The number of insolvencies jumped 30 per cent in the Red Deer region in the first three months of the year compared with 2018, the Red Deer Advocate reported. Insolvency numbers jumped 15 per cent provincewide, and just a year ago, the trend was moving in the right direction. Alberta’s insolvency figures are bleaker than the nation’s as a whole, where such cases were up six per cent in the first quarter. MNP senior vice-president and insolvency trustee Donna Carson said last year’s numbers likely improved because workers laid off earlier in the slump were finding jobs.
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An associate professor of business at Carleton University in Ottawa says Newfoundland and Labrador is headed for trouble if it continues on its current spending path, VOCM reported. The province is mired in debt to the tune of over $15-billion. Interest costs are one of the largest expenditures in the budget. Ian Lee notes that the Parliamentary Budget Office, an arm of the federal government, crunched the numbers and found that all provinces except Quebec are in bad financial shape but that Newfoundland and Labrador is the worst of all.
Canadian consumers filed the most insolvencies in eight years in March, an indication record debt levels may be catching up with an increasing number of households, Bloomberg News reported. The Office of the Superintendent of Bankruptcies reported consumer insolvencies rose 5.7% to 11,963 in March, compared with 11,315 in the same month a year earlier. It was the highest volume of filings in any month since March 2011.
When Parq Vancouver, a glimmering waterfront casino, opened amid much to-do in late 2017, few would’ve anticipated that a dirty money crackdown was about to throw the city’s roaring gambling business into turmoil, Bloomberg News reported. Vancouver-area casinos for years had been accepting millions of dollars in questionable cash from gamblers showing up with suitcases and hockey bags bulging with bills, according to British Columbia Attorney General David Eby. But new rules implemented last year to more tightly identify sources of funds have put a damper on that rollicking trade.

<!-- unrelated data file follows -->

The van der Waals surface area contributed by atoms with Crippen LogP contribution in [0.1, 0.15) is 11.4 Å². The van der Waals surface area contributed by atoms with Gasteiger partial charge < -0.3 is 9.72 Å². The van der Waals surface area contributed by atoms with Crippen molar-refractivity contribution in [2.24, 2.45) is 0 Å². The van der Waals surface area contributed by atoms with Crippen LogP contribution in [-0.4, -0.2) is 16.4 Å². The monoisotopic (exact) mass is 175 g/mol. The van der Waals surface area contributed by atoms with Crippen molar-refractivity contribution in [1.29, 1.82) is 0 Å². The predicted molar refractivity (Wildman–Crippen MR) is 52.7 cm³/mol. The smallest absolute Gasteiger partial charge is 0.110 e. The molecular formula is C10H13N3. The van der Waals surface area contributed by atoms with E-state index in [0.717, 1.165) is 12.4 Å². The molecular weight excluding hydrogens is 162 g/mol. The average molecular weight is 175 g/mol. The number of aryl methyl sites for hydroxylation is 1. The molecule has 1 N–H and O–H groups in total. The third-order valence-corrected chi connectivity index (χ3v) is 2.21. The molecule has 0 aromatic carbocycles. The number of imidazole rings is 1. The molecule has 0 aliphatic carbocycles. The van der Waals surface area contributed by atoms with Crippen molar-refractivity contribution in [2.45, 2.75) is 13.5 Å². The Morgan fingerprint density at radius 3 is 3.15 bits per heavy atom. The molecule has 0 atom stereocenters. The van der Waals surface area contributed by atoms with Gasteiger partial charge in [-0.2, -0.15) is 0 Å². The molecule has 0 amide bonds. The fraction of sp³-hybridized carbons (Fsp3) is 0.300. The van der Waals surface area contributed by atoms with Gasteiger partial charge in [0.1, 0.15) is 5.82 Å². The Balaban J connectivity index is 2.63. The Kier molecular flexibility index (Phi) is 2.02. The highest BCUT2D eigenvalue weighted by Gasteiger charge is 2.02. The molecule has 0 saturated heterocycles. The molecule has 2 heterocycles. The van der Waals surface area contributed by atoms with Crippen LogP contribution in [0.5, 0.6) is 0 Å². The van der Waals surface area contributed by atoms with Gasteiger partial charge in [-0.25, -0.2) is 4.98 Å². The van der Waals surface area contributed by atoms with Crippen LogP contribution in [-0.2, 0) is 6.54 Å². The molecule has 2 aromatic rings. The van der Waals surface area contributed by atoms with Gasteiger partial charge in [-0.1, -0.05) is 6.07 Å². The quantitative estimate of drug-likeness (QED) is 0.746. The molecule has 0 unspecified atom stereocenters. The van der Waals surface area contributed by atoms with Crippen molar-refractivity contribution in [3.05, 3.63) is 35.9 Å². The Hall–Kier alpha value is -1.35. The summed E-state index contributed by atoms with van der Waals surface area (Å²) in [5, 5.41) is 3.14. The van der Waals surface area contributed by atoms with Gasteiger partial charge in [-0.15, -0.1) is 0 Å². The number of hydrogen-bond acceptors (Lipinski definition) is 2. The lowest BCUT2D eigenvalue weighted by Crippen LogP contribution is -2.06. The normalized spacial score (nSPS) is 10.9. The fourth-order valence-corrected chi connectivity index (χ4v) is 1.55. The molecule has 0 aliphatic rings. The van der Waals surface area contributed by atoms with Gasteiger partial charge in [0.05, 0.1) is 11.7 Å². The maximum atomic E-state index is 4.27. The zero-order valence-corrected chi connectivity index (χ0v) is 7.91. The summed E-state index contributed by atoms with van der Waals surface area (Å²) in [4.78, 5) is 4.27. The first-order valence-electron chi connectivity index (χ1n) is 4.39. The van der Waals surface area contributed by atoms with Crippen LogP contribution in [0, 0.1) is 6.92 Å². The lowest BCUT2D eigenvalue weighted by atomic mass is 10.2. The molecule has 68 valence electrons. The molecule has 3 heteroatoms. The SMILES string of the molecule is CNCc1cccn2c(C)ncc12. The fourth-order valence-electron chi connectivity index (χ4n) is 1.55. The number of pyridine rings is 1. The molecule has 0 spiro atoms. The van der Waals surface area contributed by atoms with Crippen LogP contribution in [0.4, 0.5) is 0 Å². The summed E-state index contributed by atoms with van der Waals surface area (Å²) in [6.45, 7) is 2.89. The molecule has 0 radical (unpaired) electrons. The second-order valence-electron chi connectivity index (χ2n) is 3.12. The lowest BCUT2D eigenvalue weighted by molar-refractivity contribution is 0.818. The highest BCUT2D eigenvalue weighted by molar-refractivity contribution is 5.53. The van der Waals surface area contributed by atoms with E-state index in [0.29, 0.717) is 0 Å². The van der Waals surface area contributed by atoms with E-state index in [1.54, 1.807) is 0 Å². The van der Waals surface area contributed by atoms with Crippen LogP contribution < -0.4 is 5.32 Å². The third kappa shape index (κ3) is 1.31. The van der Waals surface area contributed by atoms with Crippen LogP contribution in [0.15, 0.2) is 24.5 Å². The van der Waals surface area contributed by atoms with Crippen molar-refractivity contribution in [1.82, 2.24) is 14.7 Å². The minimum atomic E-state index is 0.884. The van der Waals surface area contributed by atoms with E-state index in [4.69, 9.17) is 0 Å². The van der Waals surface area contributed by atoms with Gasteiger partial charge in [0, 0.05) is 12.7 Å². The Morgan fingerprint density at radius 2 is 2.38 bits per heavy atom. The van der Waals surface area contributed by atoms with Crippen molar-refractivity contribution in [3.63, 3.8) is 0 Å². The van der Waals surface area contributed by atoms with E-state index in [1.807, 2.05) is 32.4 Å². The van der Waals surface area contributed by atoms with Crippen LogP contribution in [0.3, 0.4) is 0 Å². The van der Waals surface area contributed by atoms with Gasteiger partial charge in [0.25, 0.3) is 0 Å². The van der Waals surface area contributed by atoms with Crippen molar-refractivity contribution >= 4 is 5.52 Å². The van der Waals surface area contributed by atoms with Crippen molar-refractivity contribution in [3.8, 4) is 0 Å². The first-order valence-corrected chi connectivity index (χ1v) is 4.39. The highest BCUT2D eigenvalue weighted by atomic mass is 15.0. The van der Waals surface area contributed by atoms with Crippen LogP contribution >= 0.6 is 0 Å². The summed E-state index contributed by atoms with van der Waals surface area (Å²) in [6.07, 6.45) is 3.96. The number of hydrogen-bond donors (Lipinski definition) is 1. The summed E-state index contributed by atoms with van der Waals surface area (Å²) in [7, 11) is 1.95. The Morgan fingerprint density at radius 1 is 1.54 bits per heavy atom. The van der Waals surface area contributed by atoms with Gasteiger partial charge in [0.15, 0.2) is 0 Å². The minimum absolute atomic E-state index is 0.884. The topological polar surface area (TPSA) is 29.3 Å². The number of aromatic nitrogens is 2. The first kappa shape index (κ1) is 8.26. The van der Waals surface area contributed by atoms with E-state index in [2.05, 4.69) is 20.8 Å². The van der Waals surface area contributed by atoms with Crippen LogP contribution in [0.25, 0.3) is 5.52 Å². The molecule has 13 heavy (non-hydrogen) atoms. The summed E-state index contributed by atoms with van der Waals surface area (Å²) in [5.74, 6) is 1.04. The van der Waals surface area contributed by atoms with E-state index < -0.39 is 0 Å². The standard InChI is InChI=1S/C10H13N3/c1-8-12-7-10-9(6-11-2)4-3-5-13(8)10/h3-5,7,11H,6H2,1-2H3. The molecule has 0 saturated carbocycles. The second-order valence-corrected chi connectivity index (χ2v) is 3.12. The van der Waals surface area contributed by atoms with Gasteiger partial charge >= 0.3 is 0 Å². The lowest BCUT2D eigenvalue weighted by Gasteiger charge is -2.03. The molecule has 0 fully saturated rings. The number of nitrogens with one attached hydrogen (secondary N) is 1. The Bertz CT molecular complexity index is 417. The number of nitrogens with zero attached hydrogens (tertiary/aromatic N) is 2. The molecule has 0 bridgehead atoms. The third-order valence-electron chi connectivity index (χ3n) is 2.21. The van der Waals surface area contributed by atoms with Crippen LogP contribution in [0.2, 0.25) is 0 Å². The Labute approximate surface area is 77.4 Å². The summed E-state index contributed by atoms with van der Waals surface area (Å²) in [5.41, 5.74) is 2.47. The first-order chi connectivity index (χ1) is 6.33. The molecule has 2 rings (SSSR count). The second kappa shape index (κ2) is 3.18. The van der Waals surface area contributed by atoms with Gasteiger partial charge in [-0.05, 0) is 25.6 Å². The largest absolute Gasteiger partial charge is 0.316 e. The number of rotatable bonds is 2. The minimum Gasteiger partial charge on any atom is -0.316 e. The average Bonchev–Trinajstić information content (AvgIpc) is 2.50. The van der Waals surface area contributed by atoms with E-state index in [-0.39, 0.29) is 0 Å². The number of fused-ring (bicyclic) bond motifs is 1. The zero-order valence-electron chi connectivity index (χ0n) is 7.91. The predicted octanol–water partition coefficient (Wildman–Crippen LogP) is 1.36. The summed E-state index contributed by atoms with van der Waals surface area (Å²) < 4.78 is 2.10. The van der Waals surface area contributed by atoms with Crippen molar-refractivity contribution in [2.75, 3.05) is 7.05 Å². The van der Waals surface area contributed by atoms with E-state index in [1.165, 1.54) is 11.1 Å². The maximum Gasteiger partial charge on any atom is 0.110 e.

Some of those shorting Canadian banks contend that the firms aren’t preparing adequately for higher loan losses if credit conditions worsen, Bloomberg News reported. The argument by investors including money manager Steve Eisman and PAA Research LLC’s Bradley Safalow has to do with accounting changes Canadian banks made after adopting global rules known as International Financial Reporting Standard 9 in late 2017. Previously, banks set aside money for bad loans -- also known as a provision for credit losses -- when recognizing a loss.
Canadian households are wallowing in debt. Home prices are falling. Credit growth, the key driver for bank earnings, is hovering close to its slowest pace since 1983, Bloomberg News reported. All of which should be bad news for the country’s lenders -- and good news for investors betting against them. “Should” being the operative word. Even with danger signs piling up, the shares of the six biggest Canadian banks have stubbornly refused to drop, instead surging 9.4 percent this year -- and frustrating short sellers hoping to make money on stock-price declines.
True believers in Petroleos Mexicanos are fueling a rally in its bonds, reckoning that government support for the beleaguered state-owned company will ultimately provide a backstop from any troubles, Bloomberg News reported. Investors including MetLife, Pictet and SMBC Nikko Securities say Pemex’s bonds were overly punished last year amid concerns the government isn’t doing enough to address the company’s problems. The challenge of falling production given Pemex’s $108 billion of debt and high taxes is real, but optimists argue its yields shouldn’t be much above sovereign notes.
Household debt in Canada, a nation generally known for moderation, has reached levels that could be qualified as excessive, Bloomberg News reported. Canadians owe C$2.16 trillion—which, as a share of gross domestic product, is the highest debt load in the Group of Seven economies. With the housing market cooling, a reckoning may be fast approaching.
Philip Morris International Inc on Friday said its Canadian unit, Rothmans, Benson & Hedges Inc (RBH), was granted creditor protection, following a tobacco class action ruling in Quebec this month, Reuters reported. The company said it would deconsolidate RBH from its financial statements, and it cut its full-year 2019 diluted earnings per share forecast to at least $4.90 at prevailing exchange rates, from at least $5.28 in the forecast it made on March 4, shortly after the ruling in Quebec.
The prior instalment of this sovereign insolvency blog trilogy concluded that "output foregone" is huge in highly-indebted IMF programme countries with high growth potential, the Financial Times reported. That is because in such cases, IMF programme design prioritises debt recovery ahead of activity. It imposes exorbitant primary surplus targets, wrecking the balance between primary spending and low taxes that is necessary to realise high productive potential. Jamaica is a case in point.